It might appear to be fantastic at first. Be that as it may, the best way to make peace with those eyeballs is to quit maintaining a strategic distance from them and investigate them. Search them out. Associate back with your own particular eyeballs and see what’s truly there. It takes rehearse, obviously. To begin, search out a positive setting, for example, a SPEAKING CIRCLE* or strong gathering of companions. Keep in mind that, you’re as of now a speaker. You’re simply not familiar with being a beneficiary of listening-an expertise that must be aced in the strange, wondrous, unnerving, energizing domain of eyeballs.

6 Ways to Improve Your Presentation Skills

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6 Ways to Improve Your Public Speaking Presentation Skills

Whether you are an expert in public speaking or you’ve just started learning the ropes, being confident and accurate in your presentation skills does take time to develop. Here are six ways to improve your presentation skills when public speaking.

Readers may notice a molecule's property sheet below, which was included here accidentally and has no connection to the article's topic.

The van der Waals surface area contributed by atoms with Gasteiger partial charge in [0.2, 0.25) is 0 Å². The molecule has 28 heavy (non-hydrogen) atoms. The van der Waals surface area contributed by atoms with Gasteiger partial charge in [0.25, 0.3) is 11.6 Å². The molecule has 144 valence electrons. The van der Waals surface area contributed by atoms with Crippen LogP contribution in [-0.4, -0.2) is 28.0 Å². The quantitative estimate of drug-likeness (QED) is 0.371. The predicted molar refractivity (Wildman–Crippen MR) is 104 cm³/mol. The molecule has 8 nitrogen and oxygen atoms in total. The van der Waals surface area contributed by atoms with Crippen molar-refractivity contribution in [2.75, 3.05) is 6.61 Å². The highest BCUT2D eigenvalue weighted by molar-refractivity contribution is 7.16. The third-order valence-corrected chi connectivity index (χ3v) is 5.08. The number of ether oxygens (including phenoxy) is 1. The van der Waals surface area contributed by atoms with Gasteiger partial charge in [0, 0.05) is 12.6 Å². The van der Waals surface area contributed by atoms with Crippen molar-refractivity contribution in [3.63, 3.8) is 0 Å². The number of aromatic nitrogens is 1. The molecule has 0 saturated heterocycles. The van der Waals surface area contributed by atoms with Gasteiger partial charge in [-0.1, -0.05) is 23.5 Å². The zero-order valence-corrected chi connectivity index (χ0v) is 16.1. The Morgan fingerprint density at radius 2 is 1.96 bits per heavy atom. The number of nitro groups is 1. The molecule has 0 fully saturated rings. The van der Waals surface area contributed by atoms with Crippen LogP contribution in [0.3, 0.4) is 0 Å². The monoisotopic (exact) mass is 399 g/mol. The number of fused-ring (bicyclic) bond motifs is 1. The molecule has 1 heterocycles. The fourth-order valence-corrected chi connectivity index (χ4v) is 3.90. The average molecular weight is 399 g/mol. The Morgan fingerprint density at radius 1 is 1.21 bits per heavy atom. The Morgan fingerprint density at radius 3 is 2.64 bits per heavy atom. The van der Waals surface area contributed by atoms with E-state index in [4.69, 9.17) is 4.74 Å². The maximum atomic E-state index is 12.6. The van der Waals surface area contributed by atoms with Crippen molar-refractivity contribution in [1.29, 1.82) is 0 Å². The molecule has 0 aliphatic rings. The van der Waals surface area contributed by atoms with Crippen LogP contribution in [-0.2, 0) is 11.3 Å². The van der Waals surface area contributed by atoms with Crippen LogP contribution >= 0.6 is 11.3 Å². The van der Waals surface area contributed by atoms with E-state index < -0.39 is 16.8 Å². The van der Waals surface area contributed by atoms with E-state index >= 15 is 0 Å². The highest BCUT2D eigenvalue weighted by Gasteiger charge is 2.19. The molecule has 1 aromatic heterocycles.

#1. Be enthusiastic and passionate about your topic.6 Ways to Improve Your Public Speaking Presentation Skills  Whether you are an expert in public speaking or you've just started learning the ropes, being confident and accurate in your presentation skills does take time to develop. Here are six ways to improve your presentation skills when public speaking.  #1. Be enthusiastic and passionate about your topic.  If you don't truly believe in what you are saying or have not completely bought into the idea, how can you expect your audience to do so? You have to be relaxed and seriously passionate about whatever it is you're speaking on. If you're not quite there yet but you know that you still have to present the idea or the project, it's best to get to know the project on a more intimate basis until you feel confident and passionate about the ideas. Find what speaks to you in the presentation and it may also speak to your audience. It will also help connect your audience to the topic, ideas or project.  #2. Be observant of your audience.  If you notice audience members checking their watches, playing with their smart phones, yawning or gazing off into space, you've obviously lost them. This doesn't mean that you need to just finish out the presentation as quickly as possible; it means that you need to reengage your audience by asking questions, getting down off of the platform or podium, using large gestures, or pointing people out on how well they did on a certain project. If people know that they might get called on, they're more likely to stay alert.  #3. Keep your message simple and to the point.  If it takes you 10 minutes to get to the meat of your presentation, and people have no idea what you're talking about until you're at least 10 to 15 minutes in, you've already lost them. You don't need to make lengthy introductions or long, drawn out jokes or stories simply to break the ice. Concentrate on your core message and get to the point as quickly as possible. You can reiterate the main points at the end with important information tucked in throughout the middle of the presentation.  #4. Smile and make eye contact with your audience.  If you're staring at your page or your paperwork the entire time, you're going to lose your audience very quickly. Make sure you know your presentation inside and out. Remember, amateurs practice until they get it right; professionals practice until they can't get it wrong. If you're nervous about the presentation, this is all the more reason to practice, practice, practice and tell you know it inside and out. If you can walk around the room and still talk about your presentation, engage your audience and get them passionate about the idea, then you've got it.  #5. Remember the 10 – 20 – 30 rule for slideshows.  Guy Kowasaki from Apple suggests that a slideshow should contain no more than 10 slides; last no more than 20 minutes, and use a font no less than 30 point. If you stick to these simple rules you can engage your audience, get to the core message, and keep them entertained until the end.  #6. Remember to be human.  If you simply stand up there and present the message as a robot, memorization down perfectly, with no feeling or engagement, and are going to lose your audience very quickly. Not only should you remember the previous five points that also try to be human by telling stories and respond to certain stories personally. Ask questions, talk about an experience, or put the message into practical terms.  Public speaking presentations don't have to be difficult but it does take practice. Practice in front of the mirror, consider videotaping yourself, and remember these six points to a successful presentation.